Crisis can arises at anytime in a company. Crisis can be external or internal. When faced with an unprecedented crisis, it is the Board of Directors who play the most significant role. The decisions that they take, their leadership can determine whether the company survives or cracks under the pressure of the crisis. Crisis management is a strategic discipline that allows an organisation to abandon “business as usual” and adopt a new form of governance and operations that is focused on making decisions, implementing them, and communicating them quickly, with clearly defined—but distinct—authorities. Since it is the duty of the Board to protect the interests of the shareholders, they have to oversee good governance and management of risk. Leadership in a crisis is not the same as leadership in a normal situation: expectations increase enormously, making it more difficult for leaders to carry out their responsibilities. This is when the Board must play a supportive internal role and be ready to intervene if the crisis management team is not acting in the desired interests of the shareholders.21
The time of crisis brings into the limelight the competency and effectiveness with which the Board of Directors are able to provide oversight and governance. Good corporate governance practises are extremely necessary to ensure that in times of crisis, there is an effective management team which properly overseen by the Board. Failure of the same can lead to dire consequences. For example, the downfall of the Lehman Brothers due to a huge financial crisis was partly because of a weak corporate governance structure as it was the failings of the executives and auditors that led to the financial crisis. One of the main failures in this case was the misbehaviour of top executives and the inaction of both the board and the auditing firm (Ernst & Young).22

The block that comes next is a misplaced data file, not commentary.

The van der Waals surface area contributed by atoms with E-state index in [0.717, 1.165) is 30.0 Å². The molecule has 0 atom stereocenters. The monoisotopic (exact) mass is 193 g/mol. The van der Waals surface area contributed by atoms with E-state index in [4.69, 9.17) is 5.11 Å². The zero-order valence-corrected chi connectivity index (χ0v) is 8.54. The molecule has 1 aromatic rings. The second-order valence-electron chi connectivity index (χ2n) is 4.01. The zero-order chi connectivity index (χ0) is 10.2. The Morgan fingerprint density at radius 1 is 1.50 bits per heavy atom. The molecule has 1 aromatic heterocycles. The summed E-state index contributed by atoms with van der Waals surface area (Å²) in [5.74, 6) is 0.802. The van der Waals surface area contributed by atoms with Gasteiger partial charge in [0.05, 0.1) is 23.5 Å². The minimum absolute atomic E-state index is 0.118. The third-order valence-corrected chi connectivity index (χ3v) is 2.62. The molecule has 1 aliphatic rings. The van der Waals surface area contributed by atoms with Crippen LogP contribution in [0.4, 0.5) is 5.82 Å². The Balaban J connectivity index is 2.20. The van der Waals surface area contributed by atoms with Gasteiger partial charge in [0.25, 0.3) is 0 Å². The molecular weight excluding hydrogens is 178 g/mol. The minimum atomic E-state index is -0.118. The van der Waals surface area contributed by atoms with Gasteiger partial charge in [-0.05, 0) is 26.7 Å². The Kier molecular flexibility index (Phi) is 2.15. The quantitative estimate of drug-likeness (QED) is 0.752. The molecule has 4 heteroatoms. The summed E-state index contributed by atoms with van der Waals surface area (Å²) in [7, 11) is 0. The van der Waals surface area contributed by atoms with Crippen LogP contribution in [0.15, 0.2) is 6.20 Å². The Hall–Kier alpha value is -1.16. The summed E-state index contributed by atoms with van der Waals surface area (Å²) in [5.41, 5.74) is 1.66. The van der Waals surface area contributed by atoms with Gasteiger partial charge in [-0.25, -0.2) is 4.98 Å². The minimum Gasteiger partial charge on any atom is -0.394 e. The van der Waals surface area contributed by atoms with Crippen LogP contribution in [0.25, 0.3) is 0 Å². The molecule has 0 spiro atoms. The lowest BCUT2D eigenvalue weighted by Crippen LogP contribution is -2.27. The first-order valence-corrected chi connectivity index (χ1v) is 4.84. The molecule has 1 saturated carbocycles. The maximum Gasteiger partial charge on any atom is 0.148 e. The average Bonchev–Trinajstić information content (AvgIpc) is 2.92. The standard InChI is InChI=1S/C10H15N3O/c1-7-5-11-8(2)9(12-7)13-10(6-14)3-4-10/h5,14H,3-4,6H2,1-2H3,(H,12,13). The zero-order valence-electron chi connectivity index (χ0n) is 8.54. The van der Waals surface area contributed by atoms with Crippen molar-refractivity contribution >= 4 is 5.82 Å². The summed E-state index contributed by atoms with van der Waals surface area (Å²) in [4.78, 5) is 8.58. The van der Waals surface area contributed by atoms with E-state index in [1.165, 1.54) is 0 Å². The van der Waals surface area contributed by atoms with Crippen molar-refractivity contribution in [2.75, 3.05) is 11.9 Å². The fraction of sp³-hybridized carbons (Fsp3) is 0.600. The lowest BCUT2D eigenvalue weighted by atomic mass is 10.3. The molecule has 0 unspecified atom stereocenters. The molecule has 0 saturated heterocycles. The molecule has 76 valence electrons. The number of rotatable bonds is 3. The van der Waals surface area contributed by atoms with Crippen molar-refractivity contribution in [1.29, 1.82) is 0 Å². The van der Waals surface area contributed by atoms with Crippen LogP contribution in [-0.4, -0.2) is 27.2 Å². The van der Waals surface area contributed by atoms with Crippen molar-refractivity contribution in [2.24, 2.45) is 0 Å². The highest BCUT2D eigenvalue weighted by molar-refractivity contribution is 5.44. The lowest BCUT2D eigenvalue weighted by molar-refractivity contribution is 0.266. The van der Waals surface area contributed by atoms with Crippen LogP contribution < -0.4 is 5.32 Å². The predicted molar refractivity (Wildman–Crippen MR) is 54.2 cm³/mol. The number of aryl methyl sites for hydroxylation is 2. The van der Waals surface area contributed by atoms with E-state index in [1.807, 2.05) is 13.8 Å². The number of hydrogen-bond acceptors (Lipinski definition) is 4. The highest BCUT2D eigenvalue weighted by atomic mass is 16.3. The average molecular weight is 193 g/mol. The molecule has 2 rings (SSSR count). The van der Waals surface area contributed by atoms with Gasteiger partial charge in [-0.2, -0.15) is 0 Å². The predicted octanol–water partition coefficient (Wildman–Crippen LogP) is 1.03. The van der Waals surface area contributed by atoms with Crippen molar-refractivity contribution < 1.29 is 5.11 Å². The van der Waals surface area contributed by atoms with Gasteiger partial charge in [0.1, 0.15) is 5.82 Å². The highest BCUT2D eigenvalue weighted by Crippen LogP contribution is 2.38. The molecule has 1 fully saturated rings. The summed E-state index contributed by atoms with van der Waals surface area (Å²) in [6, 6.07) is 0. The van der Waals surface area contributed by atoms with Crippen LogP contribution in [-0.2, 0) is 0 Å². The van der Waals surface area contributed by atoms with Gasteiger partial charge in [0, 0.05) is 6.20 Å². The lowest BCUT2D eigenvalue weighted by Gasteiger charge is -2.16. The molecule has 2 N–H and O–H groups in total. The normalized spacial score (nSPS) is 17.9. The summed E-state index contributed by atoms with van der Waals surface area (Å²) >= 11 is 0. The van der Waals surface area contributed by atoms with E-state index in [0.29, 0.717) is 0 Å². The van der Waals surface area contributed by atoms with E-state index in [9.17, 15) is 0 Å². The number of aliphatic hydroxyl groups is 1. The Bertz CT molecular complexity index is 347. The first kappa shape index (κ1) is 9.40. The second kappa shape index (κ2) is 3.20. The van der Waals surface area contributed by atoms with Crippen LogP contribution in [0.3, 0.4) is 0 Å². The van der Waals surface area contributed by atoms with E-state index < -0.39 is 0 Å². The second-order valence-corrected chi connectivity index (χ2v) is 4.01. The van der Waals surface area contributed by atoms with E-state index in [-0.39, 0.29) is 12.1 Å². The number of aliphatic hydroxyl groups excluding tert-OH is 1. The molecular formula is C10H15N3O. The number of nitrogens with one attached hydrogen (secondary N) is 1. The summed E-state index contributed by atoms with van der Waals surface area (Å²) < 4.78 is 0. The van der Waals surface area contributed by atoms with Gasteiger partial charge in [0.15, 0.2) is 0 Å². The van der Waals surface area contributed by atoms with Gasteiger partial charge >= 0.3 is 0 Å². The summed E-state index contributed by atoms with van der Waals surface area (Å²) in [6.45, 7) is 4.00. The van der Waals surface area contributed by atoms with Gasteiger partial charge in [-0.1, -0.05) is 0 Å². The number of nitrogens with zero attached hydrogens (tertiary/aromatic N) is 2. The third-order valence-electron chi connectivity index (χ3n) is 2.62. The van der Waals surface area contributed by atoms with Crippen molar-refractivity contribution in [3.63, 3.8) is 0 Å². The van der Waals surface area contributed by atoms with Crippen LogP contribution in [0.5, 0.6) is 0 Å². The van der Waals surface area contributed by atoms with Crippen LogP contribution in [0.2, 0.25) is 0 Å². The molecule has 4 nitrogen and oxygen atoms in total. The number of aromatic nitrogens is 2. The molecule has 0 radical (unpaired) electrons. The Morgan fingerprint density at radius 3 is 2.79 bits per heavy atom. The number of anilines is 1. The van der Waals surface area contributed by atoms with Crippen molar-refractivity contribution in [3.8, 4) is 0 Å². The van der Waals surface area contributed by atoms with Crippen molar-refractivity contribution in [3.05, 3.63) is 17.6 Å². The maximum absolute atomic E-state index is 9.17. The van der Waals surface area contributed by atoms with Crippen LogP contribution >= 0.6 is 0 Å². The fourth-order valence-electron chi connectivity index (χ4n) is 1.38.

Good Corporate Governance practises are thus extremely crucial and necessary for efficient handling of crisis and overall operational performances in the following ways23:
- It establishes transparency in the operations and decision making at the top-level in the organization
- Monitors the management and risks faced by the organization